Eric Cline is a poet, 2016 Best of the Net nominee and the founding editor-in-chief of Calamus Journal. His debut chapbook, his strange boy eve, was published by Yellow Chair Press in September 2016. He writes the weekly column “Gay-Man” for Five 2 One Magazine, and he tweets @ericclinepoet.
Crab Fat Magazine: Why do you write?
Eric Cline: I write to prove that I exist. When I read great poetry by other people, I feel as if I am connecting with them, in some way, across time and physical space. I am cognizant of the fact that I am receiving thoughts and messages from another person, another consciousness. As such, I aim to accomplish the same thing with my own writing. By reading my work, other people can briefly experience some aspect of myself. My artistic drive can basically be summarized by quoting Stephen Crane: “A man said to the universe: / ‘Sir, I exist!’” Of course, whether or not I succeed is up to other people. As Crane’s poem ends: “‘However,’ replied the universe, / ‘The fact has not created in me / A sense of obligation.’”
CFM: You write mostly in lowercase. Is there a reason for that?
EC: I primarily use lowercase in my writing as a means of reinforcing the intended moods and themes in my writing. Much of my writing centers around either the difficult emotional realities of being gay, as well as my experiences dealing with my mother’s illness and resultant death. As a result, much of my work confronts periods where I have felt small, and like I lacked control over events in my life. Lowercase letters, by nature of mostly being smaller than uppercase letters, are a physical representation of that sense of smallness in myself/the narrator. My primary use of lowercase also allows me to gain added emphasis/power from the use of uppercase that I would not be able to achieve if I formatted my writing in a standard manner. By shifting my usage of uppercase from standard to seldom and purposeful, I am able to use uppercase as a means of reinforcing major turning points within my poems, such as at the end of the poem “YEARS.”
CFM: Crab Fat published your poem, “Years.” Tell us about it.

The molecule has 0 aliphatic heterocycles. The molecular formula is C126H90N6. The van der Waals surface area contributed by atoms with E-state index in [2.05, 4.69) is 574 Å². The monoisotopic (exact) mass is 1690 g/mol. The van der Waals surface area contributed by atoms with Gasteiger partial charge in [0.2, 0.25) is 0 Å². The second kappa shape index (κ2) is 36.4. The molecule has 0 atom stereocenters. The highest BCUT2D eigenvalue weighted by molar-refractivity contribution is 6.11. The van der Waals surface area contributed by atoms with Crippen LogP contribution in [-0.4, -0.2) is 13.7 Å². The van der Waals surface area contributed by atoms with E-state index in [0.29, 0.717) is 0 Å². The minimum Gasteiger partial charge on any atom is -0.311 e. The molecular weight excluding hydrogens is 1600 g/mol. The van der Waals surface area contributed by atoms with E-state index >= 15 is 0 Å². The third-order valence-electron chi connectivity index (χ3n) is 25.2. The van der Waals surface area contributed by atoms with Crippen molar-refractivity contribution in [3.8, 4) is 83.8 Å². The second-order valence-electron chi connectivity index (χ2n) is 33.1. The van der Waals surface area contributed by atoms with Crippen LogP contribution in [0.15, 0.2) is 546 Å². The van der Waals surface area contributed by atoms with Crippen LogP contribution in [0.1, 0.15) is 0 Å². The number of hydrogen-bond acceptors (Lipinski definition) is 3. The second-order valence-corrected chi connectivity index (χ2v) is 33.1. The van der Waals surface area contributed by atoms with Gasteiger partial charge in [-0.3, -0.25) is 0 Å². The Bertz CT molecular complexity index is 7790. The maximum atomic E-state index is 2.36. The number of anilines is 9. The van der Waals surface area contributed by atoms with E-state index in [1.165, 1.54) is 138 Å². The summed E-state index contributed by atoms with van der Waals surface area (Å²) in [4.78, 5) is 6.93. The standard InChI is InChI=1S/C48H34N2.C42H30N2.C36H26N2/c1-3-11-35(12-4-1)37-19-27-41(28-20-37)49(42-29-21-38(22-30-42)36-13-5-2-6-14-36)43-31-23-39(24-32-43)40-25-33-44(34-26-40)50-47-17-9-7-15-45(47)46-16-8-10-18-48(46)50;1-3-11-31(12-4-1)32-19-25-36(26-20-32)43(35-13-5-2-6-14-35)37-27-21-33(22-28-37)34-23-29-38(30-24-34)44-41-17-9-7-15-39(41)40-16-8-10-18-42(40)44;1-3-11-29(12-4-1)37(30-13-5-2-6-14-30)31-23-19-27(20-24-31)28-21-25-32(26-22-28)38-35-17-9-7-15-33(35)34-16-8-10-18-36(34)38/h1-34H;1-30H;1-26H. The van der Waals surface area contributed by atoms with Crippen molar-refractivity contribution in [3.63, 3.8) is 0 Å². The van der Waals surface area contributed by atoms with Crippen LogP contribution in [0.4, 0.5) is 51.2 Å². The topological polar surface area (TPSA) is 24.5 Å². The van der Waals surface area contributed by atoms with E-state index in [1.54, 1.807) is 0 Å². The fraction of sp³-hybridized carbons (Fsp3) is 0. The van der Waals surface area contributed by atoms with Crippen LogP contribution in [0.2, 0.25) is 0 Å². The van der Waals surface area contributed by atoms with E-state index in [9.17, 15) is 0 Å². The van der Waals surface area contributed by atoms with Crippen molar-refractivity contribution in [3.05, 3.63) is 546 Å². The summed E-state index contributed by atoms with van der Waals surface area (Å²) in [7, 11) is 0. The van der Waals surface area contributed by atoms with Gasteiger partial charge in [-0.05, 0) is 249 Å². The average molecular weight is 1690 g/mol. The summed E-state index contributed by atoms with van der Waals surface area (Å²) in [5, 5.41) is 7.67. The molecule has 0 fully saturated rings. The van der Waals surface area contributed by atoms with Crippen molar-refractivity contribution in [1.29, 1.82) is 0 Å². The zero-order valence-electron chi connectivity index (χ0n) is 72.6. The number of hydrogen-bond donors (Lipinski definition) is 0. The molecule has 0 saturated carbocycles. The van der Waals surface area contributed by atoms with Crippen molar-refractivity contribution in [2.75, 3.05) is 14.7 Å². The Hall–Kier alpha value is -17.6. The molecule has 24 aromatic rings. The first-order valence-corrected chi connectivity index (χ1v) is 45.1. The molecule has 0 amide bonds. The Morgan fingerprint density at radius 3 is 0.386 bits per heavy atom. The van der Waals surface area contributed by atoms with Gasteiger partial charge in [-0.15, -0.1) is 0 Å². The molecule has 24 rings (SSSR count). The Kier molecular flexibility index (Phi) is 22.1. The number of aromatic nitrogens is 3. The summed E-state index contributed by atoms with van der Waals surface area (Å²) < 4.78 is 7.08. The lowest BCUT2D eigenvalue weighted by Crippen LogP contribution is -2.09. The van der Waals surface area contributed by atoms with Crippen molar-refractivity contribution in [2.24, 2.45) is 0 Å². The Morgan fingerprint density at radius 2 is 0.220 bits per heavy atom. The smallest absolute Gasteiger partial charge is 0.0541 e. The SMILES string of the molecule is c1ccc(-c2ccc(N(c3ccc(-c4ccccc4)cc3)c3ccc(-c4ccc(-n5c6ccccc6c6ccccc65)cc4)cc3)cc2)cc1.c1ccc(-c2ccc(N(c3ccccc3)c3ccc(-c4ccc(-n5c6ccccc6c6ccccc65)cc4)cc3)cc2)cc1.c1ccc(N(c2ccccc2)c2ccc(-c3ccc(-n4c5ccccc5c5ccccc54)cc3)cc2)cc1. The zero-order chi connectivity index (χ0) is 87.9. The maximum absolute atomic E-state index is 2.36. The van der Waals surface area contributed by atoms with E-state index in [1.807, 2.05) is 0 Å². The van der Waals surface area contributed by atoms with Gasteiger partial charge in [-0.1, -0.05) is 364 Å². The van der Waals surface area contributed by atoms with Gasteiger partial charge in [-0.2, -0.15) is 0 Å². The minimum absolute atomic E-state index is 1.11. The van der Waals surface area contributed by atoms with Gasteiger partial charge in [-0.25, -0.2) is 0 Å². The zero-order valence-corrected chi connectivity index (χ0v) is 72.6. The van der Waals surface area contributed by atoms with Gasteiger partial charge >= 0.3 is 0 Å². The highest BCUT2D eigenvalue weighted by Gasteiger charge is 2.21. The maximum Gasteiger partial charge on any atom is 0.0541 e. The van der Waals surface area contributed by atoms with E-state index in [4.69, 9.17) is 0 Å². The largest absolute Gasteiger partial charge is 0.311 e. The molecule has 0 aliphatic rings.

EC: “Years” is a hyper-condensed autobiography in verse. I aimed to construct a narrative of my experience as a whole through small 1-to-3 line snapshots from each of my years alive. I set up the most major turning points of my life (my mother’s death and my coming out of the closet) by preceding them with the events leading up to them: my mother’s diagnosis/the beginning of her symptoms, and my first realizations regarding my attraction to other men. Due to the pervasive effect that homophobia has had on my mental well-being throughout my life, I tried to incorporate multiple examples of anti-gay statements and bullying across time. With that said, I also aimed to incorporate references to gay rights liberation as a means of demonstrating my own personal coming to terms with my sexual orientation. The last age in the poem, 21, referenced both the Mattachine Society and ACT UP. The usage of uppercase in the final line was also meant to physically represent me standing up, and no longer being made to feel subhuman.
CFM: You majored in psychology and minored in creative writing. Have your studies in psychology affected or influenced your writing?
EC: Yes. My studies in psychology greatly refined my thought processes as a whole and gave me greater insights into mental processes and behavior. As a result, my ability to analyze the world around me has improved, as has my ability to effectively convey my thoughts. This analytical mindset helps me when I am writing poems as it reinforces my need to consider every little detail of a poem. No stone of thought about syntax, diction, or physical formatting should go unturned when crafting a piece of writing. My psychology background also influences my choice of references from time to time. As utterly ridiculous as Sigmund Freud’s theories were, for example, I enjoy toying around with the concepts of the id, ego, superego, and defense mechanisms in my poetry.
CFM: And lastly, what’s a piece that’s greatly influenced you?
EC: “[It’s no use / Mother dear…]” by Sappho. Sappho is probably my favorite poet of all time, and that piece is a great example of the various aspects of her work that I love. It consists of only ten short lines, yet still, manages to pack an emotional wallop. The word choice is very simple and every day, and enjambment runs throughout. Sappho’s work (among others) influenced me to increase the amount of enjambment in my own work, and I now use it heavily in almost every piece I write. As a teenager first writing poetry, most of my lines ended harshly with repetitive punctuation marks that hindered the flow of my work. Now I’m more able to control my poetic flow and change it to maximize the effect. Aside from all the technical aspects of “[It’s no use / Mother dear…]”, or rather, because of them, the poem beautifully conveys the narrator’s sorrow. This masterful crafting of emotion is something I constantly strive to achieve in my own work.